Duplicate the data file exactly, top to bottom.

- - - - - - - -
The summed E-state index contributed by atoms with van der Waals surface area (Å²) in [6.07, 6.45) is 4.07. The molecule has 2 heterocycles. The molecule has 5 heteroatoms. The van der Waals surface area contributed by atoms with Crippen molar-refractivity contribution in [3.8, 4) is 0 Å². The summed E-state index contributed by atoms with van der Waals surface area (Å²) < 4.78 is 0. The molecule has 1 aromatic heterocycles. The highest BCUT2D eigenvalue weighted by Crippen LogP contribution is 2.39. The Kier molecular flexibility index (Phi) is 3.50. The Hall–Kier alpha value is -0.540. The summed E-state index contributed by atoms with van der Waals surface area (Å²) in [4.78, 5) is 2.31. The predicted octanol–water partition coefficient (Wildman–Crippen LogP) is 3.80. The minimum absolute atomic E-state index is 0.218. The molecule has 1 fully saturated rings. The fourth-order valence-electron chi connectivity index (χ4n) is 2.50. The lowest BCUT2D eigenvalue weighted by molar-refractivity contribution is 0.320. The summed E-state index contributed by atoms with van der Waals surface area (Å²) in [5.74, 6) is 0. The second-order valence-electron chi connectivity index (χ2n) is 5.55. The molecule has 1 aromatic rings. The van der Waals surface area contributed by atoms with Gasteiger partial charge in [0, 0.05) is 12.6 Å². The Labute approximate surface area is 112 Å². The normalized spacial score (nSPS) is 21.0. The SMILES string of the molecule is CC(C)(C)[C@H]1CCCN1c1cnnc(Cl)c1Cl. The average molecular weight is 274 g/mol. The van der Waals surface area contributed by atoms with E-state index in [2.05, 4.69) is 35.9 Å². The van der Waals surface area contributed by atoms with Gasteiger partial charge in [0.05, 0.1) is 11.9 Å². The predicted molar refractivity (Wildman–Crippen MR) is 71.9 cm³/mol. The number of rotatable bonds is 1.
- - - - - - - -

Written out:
The summed E-state index contributed by atoms with van der Waals surface area (Å²) in [6.07, 6.45) is 4.07. The molecule has 2 heterocycles. The molecule has 5 heteroatoms. The van der Waals surface area contributed by atoms with Crippen molar-refractivity contribution in [3.8, 4) is 0 Å². The summed E-state index contributed by atoms with van der Waals surface area (Å²) < 4.78 is 0. The molecule has 1 aromatic heterocycles. The highest BCUT2D eigenvalue weighted by Crippen LogP contribution is 2.39. The Kier molecular flexibility index (Phi) is 3.50. The Hall–Kier alpha value is -0.540. The summed E-state index contributed by atoms with van der Waals surface area (Å²) in [4.78, 5) is 2.31. The predicted octanol–water partition coefficient (Wildman–Crippen LogP) is 3.80. The minimum absolute atomic E-state index is 0.218. The molecule has 1 fully saturated rings. The fourth-order valence-electron chi connectivity index (χ4n) is 2.50. The lowest BCUT2D eigenvalue weighted by molar-refractivity contribution is 0.320. The summed E-state index contributed by atoms with van der Waals surface area (Å²) in [5.74, 6) is 0. The second-order valence-electron chi connectivity index (χ2n) is 5.55. The molecule has 1 aromatic rings. The van der Waals surface area contributed by atoms with Gasteiger partial charge in [0, 0.05) is 12.6 Å². The Labute approximate surface area is 112 Å². The normalized spacial score (nSPS) is 21.0. The SMILES string of the molecule is CC(C)(C)[C@H]1CCCN1c1cnnc(Cl)c1Cl. The average molecular weight is 274 g/mol. The van der Waals surface area contributed by atoms with E-state index in [2.05, 4.69) is 35.9 Å². The van der Waals surface area contributed by atoms with Gasteiger partial charge in [0.05, 0.1) is 11.9 Å². The predicted molar refractivity (Wildman–Crippen MR) is 71.9 cm³/mol. The number of rotatable bonds is 1.